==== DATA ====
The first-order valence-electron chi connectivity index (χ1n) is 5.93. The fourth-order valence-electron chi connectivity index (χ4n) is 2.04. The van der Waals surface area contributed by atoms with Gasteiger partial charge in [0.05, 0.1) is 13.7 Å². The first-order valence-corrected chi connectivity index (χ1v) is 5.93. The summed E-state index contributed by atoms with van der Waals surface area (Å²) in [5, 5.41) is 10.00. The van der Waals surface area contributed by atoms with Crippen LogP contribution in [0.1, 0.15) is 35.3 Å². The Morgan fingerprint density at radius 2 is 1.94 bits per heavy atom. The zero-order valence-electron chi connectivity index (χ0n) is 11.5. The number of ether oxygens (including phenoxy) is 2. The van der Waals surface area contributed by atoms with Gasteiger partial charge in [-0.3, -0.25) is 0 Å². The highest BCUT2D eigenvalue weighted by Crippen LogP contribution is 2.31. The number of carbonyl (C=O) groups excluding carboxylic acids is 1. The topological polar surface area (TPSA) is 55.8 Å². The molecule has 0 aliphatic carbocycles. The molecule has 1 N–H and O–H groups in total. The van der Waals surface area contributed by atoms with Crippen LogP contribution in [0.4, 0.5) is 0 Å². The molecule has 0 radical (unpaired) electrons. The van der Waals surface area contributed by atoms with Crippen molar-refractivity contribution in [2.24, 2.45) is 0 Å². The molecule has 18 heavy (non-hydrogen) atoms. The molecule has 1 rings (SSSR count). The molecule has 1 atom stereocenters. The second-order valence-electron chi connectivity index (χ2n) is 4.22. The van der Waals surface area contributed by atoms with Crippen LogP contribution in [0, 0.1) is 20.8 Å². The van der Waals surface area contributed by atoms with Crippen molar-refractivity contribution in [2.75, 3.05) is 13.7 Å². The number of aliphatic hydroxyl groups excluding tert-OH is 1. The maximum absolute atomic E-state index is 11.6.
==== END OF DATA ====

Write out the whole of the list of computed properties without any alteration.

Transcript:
The first-order valence-electron chi connectivity index (χ1n) is 5.93. The fourth-order valence-electron chi connectivity index (χ4n) is 2.04. The van der Waals surface area contributed by atoms with Gasteiger partial charge in [0.05, 0.1) is 13.7 Å². The first-order valence-corrected chi connectivity index (χ1v) is 5.93. The summed E-state index contributed by atoms with van der Waals surface area (Å²) in [5, 5.41) is 10.00. The van der Waals surface area contributed by atoms with Crippen LogP contribution in [0.1, 0.15) is 35.3 Å². The Morgan fingerprint density at radius 2 is 1.94 bits per heavy atom. The zero-order valence-electron chi connectivity index (χ0n) is 11.5. The number of ether oxygens (including phenoxy) is 2. The van der Waals surface area contributed by atoms with Gasteiger partial charge in [-0.3, -0.25) is 0 Å². The highest BCUT2D eigenvalue weighted by Crippen LogP contribution is 2.31. The number of carbonyl (C=O) groups excluding carboxylic acids is 1. The topological polar surface area (TPSA) is 55.8 Å². The molecule has 0 aliphatic carbocycles. The molecule has 1 N–H and O–H groups in total. The van der Waals surface area contributed by atoms with Crippen LogP contribution in [0.4, 0.5) is 0 Å². The molecule has 0 radical (unpaired) electrons. The van der Waals surface area contributed by atoms with Crippen molar-refractivity contribution in [2.24, 2.45) is 0 Å². The molecule has 18 heavy (non-hydrogen) atoms. The molecule has 1 rings (SSSR count). The molecule has 1 atom stereocenters. The second-order valence-electron chi connectivity index (χ2n) is 4.22. The van der Waals surface area contributed by atoms with Crippen LogP contribution in [0, 0.1) is 20.8 Å². The van der Waals surface area contributed by atoms with Crippen molar-refractivity contribution in [2.75, 3.05) is 13.7 Å². The number of aliphatic hydroxyl groups excluding tert-OH is 1. The maximum absolute atomic E-state index is 11.6.